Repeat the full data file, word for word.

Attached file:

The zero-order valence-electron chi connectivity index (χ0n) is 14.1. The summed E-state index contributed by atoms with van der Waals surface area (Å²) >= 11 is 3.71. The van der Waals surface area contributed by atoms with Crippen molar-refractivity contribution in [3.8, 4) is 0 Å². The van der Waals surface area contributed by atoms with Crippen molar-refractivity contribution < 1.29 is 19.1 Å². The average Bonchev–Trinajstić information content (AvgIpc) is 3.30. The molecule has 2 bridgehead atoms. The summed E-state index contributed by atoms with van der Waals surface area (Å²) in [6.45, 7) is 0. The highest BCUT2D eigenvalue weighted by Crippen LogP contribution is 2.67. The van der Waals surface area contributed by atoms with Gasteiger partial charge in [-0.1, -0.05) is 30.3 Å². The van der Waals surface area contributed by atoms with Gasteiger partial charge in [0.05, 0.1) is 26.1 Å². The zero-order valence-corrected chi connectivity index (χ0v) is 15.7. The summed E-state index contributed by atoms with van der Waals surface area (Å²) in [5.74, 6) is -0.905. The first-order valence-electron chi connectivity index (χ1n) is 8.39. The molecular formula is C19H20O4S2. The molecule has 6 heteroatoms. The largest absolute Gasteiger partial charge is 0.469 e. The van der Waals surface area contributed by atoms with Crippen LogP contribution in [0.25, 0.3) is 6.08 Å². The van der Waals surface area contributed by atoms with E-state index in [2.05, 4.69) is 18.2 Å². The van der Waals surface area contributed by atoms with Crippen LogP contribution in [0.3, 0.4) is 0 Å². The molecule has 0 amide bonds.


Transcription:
The zero-order valence-electron chi connectivity index (χ0n) is 14.1. The summed E-state index contributed by atoms with van der Waals surface area (Å²) >= 11 is 3.71. The van der Waals surface area contributed by atoms with Crippen molar-refractivity contribution in [3.8, 4) is 0 Å². The van der Waals surface area contributed by atoms with Crippen molar-refractivity contribution < 1.29 is 19.1 Å². The average Bonchev–Trinajstić information content (AvgIpc) is 3.30. The molecule has 2 bridgehead atoms. The summed E-state index contributed by atoms with van der Waals surface area (Å²) in [6.45, 7) is 0. The highest BCUT2D eigenvalue weighted by Crippen LogP contribution is 2.67. The van der Waals surface area contributed by atoms with Gasteiger partial charge in [-0.1, -0.05) is 30.3 Å². The van der Waals surface area contributed by atoms with Gasteiger partial charge in [0.05, 0.1) is 26.1 Å². The zero-order valence-corrected chi connectivity index (χ0v) is 15.7. The summed E-state index contributed by atoms with van der Waals surface area (Å²) in [5.74, 6) is -0.905. The first-order valence-electron chi connectivity index (χ1n) is 8.39. The molecular formula is C19H20O4S2. The molecule has 6 heteroatoms. The largest absolute Gasteiger partial charge is 0.469 e. The van der Waals surface area contributed by atoms with Crippen LogP contribution in [0.25, 0.3) is 6.08 Å². The van der Waals surface area contributed by atoms with E-state index in [2.05, 4.69) is 18.2 Å². The van der Waals surface area contributed by atoms with Crippen LogP contribution in [0.3, 0.4) is 0 Å². The molecule has 0 amide bonds.